Over the next 2 hours (yes.. it lasted two hours.. it was a ton of trial and error).. we experimented with different body positions and speeds and such... until we finally hit on what was happening. And when I tell you, it will seem ridiculously simple.

I was wearing my belt too low. 

By wearing my belt low, it was binding up my hips, and keeping me from sitting back properly. This in turn acted like a lever, and when I tried to go lower, all I would do is drop my chest, and my butt would come up.. think of a "see-saw" on a playground. Thats what was happening.

So we raised the belt up an inch or two so I could get my hips in better position, and things went MUCH better. Unfortunately we didn't figure this out until about an hour and a half in the squat session and by that time I was exhausted.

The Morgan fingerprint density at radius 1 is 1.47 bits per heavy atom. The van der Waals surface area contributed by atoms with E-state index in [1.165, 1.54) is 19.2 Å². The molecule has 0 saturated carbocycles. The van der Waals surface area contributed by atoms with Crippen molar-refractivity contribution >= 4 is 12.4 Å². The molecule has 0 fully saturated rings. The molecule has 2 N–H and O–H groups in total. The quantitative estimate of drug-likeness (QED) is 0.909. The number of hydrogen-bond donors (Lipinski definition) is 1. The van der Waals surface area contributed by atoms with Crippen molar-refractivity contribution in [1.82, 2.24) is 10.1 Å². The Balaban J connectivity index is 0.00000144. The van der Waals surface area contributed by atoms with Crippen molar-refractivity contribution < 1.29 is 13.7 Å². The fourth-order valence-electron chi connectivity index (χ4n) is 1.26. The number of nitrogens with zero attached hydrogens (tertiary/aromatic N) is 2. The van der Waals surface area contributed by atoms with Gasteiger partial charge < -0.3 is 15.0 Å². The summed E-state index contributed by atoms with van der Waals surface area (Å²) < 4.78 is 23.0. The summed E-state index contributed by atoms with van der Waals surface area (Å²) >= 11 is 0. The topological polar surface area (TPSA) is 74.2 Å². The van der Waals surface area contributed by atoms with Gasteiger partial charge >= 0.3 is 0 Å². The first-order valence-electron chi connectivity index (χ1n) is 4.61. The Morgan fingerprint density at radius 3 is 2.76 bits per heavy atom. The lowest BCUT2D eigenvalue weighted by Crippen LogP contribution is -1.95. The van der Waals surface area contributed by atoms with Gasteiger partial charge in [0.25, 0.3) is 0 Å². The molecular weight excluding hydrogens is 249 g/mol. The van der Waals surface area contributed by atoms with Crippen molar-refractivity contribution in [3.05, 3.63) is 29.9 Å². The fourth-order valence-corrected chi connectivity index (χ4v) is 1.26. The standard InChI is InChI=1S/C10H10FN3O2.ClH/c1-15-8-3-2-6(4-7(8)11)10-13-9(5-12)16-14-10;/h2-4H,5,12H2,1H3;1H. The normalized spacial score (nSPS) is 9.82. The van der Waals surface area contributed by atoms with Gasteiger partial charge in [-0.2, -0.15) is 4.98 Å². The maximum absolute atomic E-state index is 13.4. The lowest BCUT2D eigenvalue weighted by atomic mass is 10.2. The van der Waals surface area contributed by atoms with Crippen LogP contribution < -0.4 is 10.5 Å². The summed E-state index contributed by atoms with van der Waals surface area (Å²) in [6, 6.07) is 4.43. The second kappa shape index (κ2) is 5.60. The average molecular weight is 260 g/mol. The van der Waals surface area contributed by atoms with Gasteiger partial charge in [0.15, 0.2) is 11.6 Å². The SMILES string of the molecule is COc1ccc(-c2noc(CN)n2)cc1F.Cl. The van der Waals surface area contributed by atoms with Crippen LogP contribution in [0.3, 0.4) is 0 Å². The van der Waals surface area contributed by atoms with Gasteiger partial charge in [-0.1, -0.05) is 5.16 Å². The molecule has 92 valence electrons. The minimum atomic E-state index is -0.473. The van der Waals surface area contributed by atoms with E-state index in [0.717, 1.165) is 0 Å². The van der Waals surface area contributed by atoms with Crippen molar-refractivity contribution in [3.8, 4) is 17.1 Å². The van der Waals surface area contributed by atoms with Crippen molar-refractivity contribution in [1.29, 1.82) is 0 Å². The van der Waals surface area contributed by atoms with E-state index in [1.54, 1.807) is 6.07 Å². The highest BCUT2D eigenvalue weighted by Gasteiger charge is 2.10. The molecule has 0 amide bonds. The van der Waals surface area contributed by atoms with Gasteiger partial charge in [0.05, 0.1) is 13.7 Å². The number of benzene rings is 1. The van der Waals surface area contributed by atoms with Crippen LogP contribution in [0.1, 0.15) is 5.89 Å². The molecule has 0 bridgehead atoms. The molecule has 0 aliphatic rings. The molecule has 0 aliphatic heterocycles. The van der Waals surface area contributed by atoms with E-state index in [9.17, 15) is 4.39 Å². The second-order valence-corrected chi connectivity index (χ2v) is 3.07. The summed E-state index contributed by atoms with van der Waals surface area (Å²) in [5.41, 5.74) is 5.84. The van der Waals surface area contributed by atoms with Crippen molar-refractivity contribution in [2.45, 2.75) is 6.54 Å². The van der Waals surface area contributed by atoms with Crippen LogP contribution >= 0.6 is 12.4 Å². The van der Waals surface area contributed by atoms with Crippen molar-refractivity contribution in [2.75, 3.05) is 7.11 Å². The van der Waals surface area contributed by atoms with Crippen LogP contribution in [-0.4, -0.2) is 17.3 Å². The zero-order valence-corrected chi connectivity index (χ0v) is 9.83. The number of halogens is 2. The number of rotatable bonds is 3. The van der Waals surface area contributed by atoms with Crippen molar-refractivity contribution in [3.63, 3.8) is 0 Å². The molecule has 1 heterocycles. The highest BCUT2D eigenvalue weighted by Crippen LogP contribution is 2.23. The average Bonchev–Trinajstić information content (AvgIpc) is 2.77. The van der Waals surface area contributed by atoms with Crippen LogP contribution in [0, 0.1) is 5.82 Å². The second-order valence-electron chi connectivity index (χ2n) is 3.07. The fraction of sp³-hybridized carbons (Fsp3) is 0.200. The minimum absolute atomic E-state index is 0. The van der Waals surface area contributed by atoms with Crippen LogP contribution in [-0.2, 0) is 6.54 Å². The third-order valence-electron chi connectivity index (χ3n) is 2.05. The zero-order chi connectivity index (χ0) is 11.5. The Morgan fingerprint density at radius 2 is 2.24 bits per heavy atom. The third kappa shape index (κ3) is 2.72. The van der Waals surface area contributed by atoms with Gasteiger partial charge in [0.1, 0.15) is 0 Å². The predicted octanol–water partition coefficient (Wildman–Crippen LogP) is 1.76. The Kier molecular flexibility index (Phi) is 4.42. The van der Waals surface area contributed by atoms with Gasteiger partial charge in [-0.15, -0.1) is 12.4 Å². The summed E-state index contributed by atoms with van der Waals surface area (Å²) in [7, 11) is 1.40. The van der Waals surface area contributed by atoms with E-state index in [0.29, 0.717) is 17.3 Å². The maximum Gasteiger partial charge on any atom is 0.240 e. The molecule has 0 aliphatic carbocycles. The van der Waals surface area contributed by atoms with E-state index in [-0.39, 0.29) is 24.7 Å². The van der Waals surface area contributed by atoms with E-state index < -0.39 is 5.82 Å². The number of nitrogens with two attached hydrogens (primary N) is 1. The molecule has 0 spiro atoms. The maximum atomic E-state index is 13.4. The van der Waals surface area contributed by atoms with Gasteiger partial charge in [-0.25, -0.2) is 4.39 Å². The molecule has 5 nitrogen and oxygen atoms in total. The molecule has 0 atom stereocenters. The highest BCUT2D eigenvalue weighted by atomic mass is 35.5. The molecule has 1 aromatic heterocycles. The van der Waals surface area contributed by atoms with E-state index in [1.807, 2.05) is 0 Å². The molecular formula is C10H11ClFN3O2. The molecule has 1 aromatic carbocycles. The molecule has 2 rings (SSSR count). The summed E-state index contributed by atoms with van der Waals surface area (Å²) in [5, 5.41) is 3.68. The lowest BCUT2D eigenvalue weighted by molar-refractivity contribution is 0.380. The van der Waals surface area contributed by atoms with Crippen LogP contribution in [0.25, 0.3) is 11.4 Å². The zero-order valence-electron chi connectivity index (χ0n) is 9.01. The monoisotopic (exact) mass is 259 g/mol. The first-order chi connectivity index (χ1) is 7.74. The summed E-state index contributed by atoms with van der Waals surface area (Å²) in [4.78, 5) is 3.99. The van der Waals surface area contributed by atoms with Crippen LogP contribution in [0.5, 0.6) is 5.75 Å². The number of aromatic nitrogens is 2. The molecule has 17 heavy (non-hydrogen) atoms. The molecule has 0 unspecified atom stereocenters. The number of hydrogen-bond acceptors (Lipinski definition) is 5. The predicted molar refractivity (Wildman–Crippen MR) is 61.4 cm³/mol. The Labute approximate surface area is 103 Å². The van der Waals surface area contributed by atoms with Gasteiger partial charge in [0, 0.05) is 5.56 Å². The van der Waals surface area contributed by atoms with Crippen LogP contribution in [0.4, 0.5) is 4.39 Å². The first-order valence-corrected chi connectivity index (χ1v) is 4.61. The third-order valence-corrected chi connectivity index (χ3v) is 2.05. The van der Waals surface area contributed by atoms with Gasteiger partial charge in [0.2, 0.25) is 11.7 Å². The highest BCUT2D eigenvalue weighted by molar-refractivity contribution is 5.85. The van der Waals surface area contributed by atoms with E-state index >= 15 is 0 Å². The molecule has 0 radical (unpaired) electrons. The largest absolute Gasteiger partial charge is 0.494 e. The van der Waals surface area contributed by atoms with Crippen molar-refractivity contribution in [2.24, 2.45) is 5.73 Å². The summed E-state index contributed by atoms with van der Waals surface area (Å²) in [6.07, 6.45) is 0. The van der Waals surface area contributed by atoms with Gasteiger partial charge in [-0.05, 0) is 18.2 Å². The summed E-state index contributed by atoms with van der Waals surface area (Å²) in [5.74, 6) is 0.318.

This video shows my last squat set.. 455 for a set of 4. (I was doing 5's all night, but I was cooked at this point).. if you watch my rep #3.. I think it was the best of the night and huge progress over last week.

If you are wondering why I put a bench under my squat for the 2nd video, I put it there to help gauge depth. When I sit on that bench, I am parallel.

I feel confident with everyones help and any additional comments/critique, I can get proper depth next week when I am fresh..

This Week's Squat Session:

Last Week's Squat Session:

Sunday, January 6, 2013

11 Weeks out from meet



1/6 Speed Bench plus 5 boards

Today we worked some speed benching with "Fat Grips" .. These rubber grips fit over the barbell grip to make the bar simulate a "fat bar"... Using a fat bar causes more muscles to activate while benching than a standard grip..


8 sets of 165x3